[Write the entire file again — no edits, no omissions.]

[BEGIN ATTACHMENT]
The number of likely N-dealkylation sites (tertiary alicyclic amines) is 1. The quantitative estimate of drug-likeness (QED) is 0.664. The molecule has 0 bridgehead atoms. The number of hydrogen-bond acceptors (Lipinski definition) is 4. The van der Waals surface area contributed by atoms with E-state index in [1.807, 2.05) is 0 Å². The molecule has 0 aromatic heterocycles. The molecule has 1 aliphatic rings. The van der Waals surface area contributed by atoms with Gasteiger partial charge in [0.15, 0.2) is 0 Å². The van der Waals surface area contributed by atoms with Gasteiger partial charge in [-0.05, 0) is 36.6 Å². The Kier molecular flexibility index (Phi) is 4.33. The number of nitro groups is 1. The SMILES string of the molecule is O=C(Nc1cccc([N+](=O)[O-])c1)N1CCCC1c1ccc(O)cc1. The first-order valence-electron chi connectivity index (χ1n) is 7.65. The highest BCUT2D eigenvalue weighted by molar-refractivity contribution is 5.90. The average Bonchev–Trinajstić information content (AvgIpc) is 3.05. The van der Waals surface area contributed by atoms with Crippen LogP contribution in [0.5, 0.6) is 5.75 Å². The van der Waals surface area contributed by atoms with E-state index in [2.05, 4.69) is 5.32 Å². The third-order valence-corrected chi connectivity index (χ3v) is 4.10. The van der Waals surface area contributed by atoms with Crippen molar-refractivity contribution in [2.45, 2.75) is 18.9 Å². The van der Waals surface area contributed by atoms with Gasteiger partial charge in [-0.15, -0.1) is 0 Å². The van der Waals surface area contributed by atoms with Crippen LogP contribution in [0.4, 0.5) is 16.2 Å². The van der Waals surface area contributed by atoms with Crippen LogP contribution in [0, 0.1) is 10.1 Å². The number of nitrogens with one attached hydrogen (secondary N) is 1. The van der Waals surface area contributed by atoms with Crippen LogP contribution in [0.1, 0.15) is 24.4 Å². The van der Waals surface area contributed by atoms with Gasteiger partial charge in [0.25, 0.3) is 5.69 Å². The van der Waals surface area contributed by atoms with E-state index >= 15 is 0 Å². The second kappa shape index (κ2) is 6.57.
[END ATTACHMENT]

The number of likely N-dealkylation sites (tertiary alicyclic amines) is 1. The quantitative estimate of drug-likeness (QED) is 0.664. The molecule has 0 bridgehead atoms. The number of hydrogen-bond acceptors (Lipinski definition) is 4. The van der Waals surface area contributed by atoms with E-state index in [1.807, 2.05) is 0 Å². The molecule has 0 aromatic heterocycles. The molecule has 1 aliphatic rings. The van der Waals surface area contributed by atoms with Gasteiger partial charge in [0.15, 0.2) is 0 Å². The van der Waals surface area contributed by atoms with Gasteiger partial charge in [-0.05, 0) is 36.6 Å². The Kier molecular flexibility index (Phi) is 4.33. The number of nitro groups is 1. The SMILES string of the molecule is O=C(Nc1cccc([N+](=O)[O-])c1)N1CCCC1c1ccc(O)cc1. The first-order valence-electron chi connectivity index (χ1n) is 7.65. The highest BCUT2D eigenvalue weighted by molar-refractivity contribution is 5.90. The average Bonchev–Trinajstić information content (AvgIpc) is 3.05. The van der Waals surface area contributed by atoms with Crippen LogP contribution in [0.5, 0.6) is 5.75 Å². The van der Waals surface area contributed by atoms with E-state index in [2.05, 4.69) is 5.32 Å². The third-order valence-corrected chi connectivity index (χ3v) is 4.10. The van der Waals surface area contributed by atoms with Crippen molar-refractivity contribution in [2.45, 2.75) is 18.9 Å². The van der Waals surface area contributed by atoms with Gasteiger partial charge in [-0.15, -0.1) is 0 Å². The van der Waals surface area contributed by atoms with Crippen LogP contribution in [0.4, 0.5) is 16.2 Å². The van der Waals surface area contributed by atoms with Crippen LogP contribution in [0, 0.1) is 10.1 Å². The number of nitrogens with one attached hydrogen (secondary N) is 1. The van der Waals surface area contributed by atoms with Crippen LogP contribution in [0.1, 0.15) is 24.4 Å². The van der Waals surface area contributed by atoms with Gasteiger partial charge in [0.25, 0.3) is 5.69 Å². The van der Waals surface area contributed by atoms with E-state index >= 15 is 0 Å². The second kappa shape index (κ2) is 6.57.